After Jesus makes this application, He warns His disciples to beware of false prophets- those who teach what is contrary to sound doctrine. This application follows logically after Jesus has addressed the misuse of the Old Testament Scriptures and after He has described both the way that leads to destruction and the way that leads to life. If most people are on the broad way leading to destruction and will not find the narrow way leading to life, it follows that many people, even with good intentions, will teach the way of the broad road leading to destruction rather than the way of the narrow road leading to life. They will do this sincerely, believing everything that they say and teach to others because they cannot see the narrow way. Paul will later write that those who are perishing are actually blind. The true Gospel is actually veiled to them (2 Corinthians 4:3-4). They are unable to see it even if and when it is explained to them or when they read God’s Bible. So, Christ instructs His disciples to beware of false teachers.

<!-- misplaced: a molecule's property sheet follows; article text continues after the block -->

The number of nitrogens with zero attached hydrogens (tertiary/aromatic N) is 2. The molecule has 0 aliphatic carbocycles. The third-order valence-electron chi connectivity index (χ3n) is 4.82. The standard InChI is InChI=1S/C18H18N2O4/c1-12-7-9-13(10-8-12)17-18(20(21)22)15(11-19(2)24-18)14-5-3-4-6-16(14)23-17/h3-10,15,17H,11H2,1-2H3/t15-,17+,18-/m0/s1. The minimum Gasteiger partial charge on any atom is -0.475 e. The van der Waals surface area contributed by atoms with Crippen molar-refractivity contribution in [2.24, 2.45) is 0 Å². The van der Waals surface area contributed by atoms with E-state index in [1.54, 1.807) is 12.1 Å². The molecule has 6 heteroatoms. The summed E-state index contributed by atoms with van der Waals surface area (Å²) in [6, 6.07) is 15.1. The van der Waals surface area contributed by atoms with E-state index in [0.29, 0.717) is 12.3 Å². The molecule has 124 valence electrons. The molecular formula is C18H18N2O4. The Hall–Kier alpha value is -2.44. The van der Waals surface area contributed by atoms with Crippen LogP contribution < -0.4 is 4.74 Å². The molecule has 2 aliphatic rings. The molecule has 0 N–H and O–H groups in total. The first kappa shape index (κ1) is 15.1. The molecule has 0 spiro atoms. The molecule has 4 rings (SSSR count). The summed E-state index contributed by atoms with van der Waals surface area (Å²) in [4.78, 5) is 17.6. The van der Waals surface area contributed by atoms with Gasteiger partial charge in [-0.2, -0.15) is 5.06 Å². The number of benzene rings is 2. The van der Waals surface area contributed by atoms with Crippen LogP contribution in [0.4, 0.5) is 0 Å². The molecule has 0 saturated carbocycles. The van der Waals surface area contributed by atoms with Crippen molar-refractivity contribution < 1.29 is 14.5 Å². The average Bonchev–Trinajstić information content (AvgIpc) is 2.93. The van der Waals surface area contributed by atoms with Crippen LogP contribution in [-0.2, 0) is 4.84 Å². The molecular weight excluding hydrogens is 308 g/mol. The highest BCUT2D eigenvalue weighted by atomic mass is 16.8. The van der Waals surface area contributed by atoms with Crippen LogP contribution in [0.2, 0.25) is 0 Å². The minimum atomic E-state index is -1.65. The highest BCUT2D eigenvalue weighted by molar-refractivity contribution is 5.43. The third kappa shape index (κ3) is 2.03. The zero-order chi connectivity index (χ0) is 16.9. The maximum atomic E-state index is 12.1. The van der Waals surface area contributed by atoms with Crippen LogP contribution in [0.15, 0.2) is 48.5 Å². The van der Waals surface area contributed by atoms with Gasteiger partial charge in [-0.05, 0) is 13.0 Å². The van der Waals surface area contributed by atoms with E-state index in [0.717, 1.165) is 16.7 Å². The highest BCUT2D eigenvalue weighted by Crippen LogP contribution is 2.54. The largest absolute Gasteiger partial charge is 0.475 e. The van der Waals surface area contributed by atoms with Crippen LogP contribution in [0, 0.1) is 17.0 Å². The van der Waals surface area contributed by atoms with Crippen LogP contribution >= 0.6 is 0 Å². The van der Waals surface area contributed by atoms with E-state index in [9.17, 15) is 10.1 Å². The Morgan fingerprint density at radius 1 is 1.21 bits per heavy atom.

False teachers may look Christian-ish or Church-ish. Christ has already revealed that those on the broad way that leads to destruction are outwardly religious. He reveals, here, that they are inwardly unchanged and are still slaves to their unrighteous nature. They are ravenous wolves- only concerned about doing what it takes to get what they think they need in order to be satisfied both now and forever.
You will know them by their fruits. Grapes are not gathered from thorn bushes nor figs from thistles, are they? So every good tree bears good fruit, but the bad tree bears bad fruit. A good tree cannot produce bad fruit, nor can a bad tree produce good fruit. Every tree that does not bear good fruit is cut down and thrown into the fire. So then, you will know them by their fruits.
Both the good and the bad fruit Jesus mentions in this illustration have already been described for us in Matthew’s Gospel and in Christ’s Sermon on the Mount.